Spookism: A dissent.

Isn’t the fact that so many in the CIA are telling the media that only one of theirs counts as a legitimate boss the single best reason for appointing from outside? The same goes for the military, in fact.

Isn’t the fact that so many in the CIA are telling a receptive Washington press that only one of their own counts as a legitimate boss the single best reason for appointing a Director from outside? Last I checked, the metric for choosing the leaders of the State was supposed to be votes, not kills.

A skeptic might ask whether I’d also prefer that Secretaries of Defense lack military experience. Actually, yes. Such a norm should be seriously considered, now that Vietnam is long enough past that the norm would rule out few qualified candidates (almost no women and a shrinking proportion of men).

I have a dream that someday a Secretary of Defense who’s never worn a uniform will seem no more exceptional than a Secretary of State who’s never been in the Foreign Service. Why does the former seem odder? Only because of the unjustified moral and psychic status that soldiering–and in some quarters, it seems, spying–are able to command over all other forms of government service. This is nothing more than militarism, and its strange offshoot, spookism. Let’s start saying no to both.

Update: Oops. Reader “Alex R” diplomatically but devastatingly points out something about the SecDef:

I agree with your comments about the CIA director, but I’m a bit puzzled by the remarks about whether the Secretary of Defense should have military experience. In fact, it is not at all uncommon for the US Secretary of Defense not to have served in the military.

Starting somewhat arbitrarily with James Schlesinger under Nixon and Ford, the first Secretary of Defense too young to have served in World War II, there have been 10 different Defense secretaries, counting Rumsfeld only once even though he served twice. Of these, half — Schlesinger, Harold Brown, Dick Cheney (who somewhat famously had “other priorities” than military service as seen by his numerous draft deferments), William Perry, and William Cohen — had no military service, at least that I could see on their official DoD bios (see http://www.defenselink.mil/specials/secdef_histories/ ). The others all served for less than 4 years.

Also, notably, even those with (commissioned) military service history are required by law to have been inactive for at least 10 years — so the presumption *against* direct military ties for the Defense secretary are actually somewhat strong. Of course, this all only supports your argument about the CIA director, with which, as I said, I agree.

I wasn’t surprised to hear that few Secretaries of Defense have served in the military for more than four years (that’s normal for draftees), but I was very surprised at the facts about how many never wore a uniform at all. Perhaps my memory had transformed ideological disputes (e.g. the Clinton-era military’s quasi-insubordination) into facts; after all, when Les Aspin was being ignored by the military he was still a civilian. And of course, many CIA directors have also been from outside the intelligence community; there seems little correlation between that and success.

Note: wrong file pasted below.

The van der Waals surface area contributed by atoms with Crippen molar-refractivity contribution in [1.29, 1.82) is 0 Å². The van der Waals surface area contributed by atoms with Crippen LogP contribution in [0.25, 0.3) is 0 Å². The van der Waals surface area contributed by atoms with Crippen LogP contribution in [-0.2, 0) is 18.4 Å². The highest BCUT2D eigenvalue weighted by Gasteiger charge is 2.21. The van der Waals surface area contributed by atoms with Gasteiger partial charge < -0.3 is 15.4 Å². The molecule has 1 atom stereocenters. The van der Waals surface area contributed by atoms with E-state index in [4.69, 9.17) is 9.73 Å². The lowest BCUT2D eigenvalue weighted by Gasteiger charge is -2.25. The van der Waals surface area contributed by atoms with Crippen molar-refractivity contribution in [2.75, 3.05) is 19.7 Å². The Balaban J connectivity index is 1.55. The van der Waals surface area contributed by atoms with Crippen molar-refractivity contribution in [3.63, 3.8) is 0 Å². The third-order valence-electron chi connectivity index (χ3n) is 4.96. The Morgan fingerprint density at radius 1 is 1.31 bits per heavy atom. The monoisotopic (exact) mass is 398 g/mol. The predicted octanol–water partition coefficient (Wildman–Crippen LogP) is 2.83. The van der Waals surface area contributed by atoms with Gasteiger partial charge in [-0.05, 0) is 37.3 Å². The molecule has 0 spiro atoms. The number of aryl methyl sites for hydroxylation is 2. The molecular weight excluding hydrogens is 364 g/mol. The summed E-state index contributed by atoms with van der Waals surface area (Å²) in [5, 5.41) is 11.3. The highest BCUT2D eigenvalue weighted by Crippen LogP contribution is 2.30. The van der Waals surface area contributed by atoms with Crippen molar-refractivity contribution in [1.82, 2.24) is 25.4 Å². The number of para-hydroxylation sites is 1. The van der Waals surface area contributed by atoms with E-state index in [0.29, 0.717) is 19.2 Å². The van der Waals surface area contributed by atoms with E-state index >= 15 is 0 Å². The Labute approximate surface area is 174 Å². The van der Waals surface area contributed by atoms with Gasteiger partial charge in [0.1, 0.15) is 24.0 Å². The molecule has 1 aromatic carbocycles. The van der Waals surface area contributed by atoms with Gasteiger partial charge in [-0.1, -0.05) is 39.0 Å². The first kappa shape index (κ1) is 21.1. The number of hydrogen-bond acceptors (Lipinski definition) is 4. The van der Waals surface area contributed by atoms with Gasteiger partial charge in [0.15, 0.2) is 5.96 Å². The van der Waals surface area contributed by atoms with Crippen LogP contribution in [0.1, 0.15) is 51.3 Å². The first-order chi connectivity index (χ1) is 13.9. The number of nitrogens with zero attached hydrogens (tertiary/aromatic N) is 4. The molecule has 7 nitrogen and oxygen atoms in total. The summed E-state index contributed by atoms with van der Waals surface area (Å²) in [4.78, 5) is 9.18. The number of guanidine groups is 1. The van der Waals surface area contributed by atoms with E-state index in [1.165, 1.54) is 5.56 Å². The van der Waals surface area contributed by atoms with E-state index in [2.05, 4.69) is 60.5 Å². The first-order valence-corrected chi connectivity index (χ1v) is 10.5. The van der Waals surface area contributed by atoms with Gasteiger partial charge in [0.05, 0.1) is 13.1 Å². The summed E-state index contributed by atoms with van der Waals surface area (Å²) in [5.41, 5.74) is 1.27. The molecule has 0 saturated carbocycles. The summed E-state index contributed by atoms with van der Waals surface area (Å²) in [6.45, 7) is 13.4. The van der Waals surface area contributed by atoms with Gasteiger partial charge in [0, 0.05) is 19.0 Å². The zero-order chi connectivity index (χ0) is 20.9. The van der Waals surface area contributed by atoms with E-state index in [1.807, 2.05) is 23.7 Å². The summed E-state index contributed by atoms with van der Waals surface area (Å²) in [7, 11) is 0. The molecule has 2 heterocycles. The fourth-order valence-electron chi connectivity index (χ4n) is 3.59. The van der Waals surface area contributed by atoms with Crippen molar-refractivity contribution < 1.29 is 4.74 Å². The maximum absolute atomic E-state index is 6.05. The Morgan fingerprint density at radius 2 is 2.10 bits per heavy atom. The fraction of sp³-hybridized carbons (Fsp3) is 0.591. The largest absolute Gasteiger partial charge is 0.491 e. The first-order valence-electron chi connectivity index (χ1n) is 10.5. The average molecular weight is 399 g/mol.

Of course, the correction in the end only makes the original argument stronger. Secretaries of Defense aren’t expected to have served as soldiers. Why should CIA directors be expected to have served as analysts or spies?

And just to clarify; I’m not denying for a minute that lower-level CIA appointees should have detailed organizational and technical experience–just that this means that the person on top should share the experience and worldview of field agents. Only the latter is spookism and is an antonym of civilian control. And if this piece by Jeff Stein (h/t: I forgot, sorry) is right, there seems in the reaction to Panetta to be a clear distinction between spookism and concerns with management expertise: former civilian CIA managers favor Panetta.

Author: Andrew Sabl

Andrew Sabl, a political theorist, is Associate Professor of Political Science at the University of Toronto. He is the author of Ruling Passions: Political Offices and Democratic Ethics and Hume’s Politics: Coordination and Crisis in the History of England, both from Princeton University Press. His research interests include political ethics, liberal and democratic theory, toleration, the work of David Hume, and the realist school of contemporary political thought. He is currently finishing a book for Harvard University Press titled The Uses of Hypocrisy: An Essay on Toleration. He divides his time between Toronto and Brooklyn.